Failure of cholecystokinin-octapeptide to prevent TPN-associated gallstone disease

Susan Tsai, Peter J. Strouse, Robert A. Drongowski, Saleem Islam, Daniel H. Teitelbaum

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31 Citations (Scopus)


Gallstone formation is a common problem in neonates on prolonged courses of total parenteral nutrition (TPN). The authors hypothesized that the use of cholecystokinin-octapeptide (CCK), given at the time of TPN administration, would prevent gallstone formation in a high-risk group of patients with TPN. A prospective, randomized, blinded, controlled trial of neonates who were on a prolonged course of TPN for prematurity (25 infants), necrotizing enterocolitis (NEC, 8 infants), or abdominal surgery (5 infants) were selected randomly to receive CCK vs placebo. Patients remained on the study until taking more than 50% of energy enterally. Children were recalled between 2 and 4 years after completing TPN for ultrasonographic examination of their hepatobiliary tree. Neonates (38 studied) required a mean (±SD) of 33 ± 16 days of TPN. Cholelithiasis was detected in 4 (10%) infants. Cholecystokinin-octapeptide was not effective in preventing the formation of gallstones (3 stones in infants receiving CCK, P =. 51). Diagnosis (P =. 56), birth weight (P =. 54), gestational age (P =. 18), and duration of TPN (P =. 53) did not correlate with gallstone formation. To address the management of these stones, all 4 were placed on a prolonged course of ursodeoxycholic acid (mean duration, 11.6 ± 5.4 months). Two additional infants (not in the original study) with TPN-associated gallstone disease were also given a trial of ursodeoxycholic acid. Serial ultrasounds were performed every 6 months. No patient achieved any degree of stone dissolution. One patient underwent cholecystectomy for symptomatology. Total parenteral nutrition-associated gallstones were detected in 10% of children, and most are nonsymptomatic. Cholecystokinin-octapeptide prophylaxis was not effective in preventing TPN-associated gallstones. In addition, the use of ursodeoxycholic acid did not dissolve gallstones, once identified. Future methods will be needed to address the prevention and treatment of these stones.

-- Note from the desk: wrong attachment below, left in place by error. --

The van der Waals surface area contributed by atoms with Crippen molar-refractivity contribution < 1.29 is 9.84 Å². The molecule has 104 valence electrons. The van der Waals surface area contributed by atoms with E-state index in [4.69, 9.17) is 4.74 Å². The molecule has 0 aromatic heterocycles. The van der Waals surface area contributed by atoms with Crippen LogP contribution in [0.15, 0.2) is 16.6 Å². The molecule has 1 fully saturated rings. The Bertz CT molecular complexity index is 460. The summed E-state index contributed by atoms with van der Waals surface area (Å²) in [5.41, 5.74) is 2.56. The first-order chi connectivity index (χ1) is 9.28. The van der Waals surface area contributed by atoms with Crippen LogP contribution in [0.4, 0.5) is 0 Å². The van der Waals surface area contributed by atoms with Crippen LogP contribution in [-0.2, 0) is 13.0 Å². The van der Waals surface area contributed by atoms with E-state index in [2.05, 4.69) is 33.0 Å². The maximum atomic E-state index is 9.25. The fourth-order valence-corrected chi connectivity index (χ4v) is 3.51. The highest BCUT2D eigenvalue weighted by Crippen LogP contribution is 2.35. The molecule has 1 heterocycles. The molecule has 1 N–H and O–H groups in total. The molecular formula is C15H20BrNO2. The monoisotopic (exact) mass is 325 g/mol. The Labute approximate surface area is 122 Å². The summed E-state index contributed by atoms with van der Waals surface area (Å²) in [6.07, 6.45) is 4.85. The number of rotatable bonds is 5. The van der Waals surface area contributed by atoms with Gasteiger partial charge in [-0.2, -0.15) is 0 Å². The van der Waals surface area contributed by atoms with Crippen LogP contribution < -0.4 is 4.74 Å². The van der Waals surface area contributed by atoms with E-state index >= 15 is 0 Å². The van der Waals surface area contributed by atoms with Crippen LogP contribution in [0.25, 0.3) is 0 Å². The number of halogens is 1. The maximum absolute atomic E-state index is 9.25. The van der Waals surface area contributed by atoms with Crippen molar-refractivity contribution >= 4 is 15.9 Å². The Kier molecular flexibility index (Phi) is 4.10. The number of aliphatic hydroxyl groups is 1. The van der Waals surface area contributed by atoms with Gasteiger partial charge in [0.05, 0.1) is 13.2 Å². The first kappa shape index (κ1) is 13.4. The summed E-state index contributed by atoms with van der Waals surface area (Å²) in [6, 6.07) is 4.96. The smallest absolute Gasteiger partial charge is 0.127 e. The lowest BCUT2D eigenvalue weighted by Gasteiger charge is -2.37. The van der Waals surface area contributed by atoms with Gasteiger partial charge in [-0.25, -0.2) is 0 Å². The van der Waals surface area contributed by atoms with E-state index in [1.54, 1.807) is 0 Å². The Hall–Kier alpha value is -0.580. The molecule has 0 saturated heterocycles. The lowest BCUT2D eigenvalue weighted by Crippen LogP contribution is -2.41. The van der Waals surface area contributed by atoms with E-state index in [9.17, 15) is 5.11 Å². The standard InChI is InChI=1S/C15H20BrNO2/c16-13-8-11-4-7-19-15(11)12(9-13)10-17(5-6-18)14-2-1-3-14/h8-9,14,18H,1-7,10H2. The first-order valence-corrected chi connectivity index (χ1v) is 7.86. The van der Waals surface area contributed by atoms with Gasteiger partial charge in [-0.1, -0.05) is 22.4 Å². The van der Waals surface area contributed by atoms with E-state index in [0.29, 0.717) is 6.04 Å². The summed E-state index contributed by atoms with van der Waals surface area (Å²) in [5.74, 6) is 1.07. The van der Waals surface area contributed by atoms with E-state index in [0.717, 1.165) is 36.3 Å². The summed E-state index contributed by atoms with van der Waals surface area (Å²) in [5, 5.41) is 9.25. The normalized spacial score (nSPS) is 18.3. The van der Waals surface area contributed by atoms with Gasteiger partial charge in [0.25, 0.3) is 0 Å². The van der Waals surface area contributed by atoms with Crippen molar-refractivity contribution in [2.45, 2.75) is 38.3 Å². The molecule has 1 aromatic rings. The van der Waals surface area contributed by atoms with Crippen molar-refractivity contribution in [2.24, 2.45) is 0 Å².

Original languageEnglish
Pages (from-to)263-267
Number of pages5
JournalJournal of Pediatric Surgery
Issue number1
Publication statusPublished - Jan 2005
Externally publishedYes


  • Cholecystokinin
  • Cholelithiasis
  • Total parenteral nutrition


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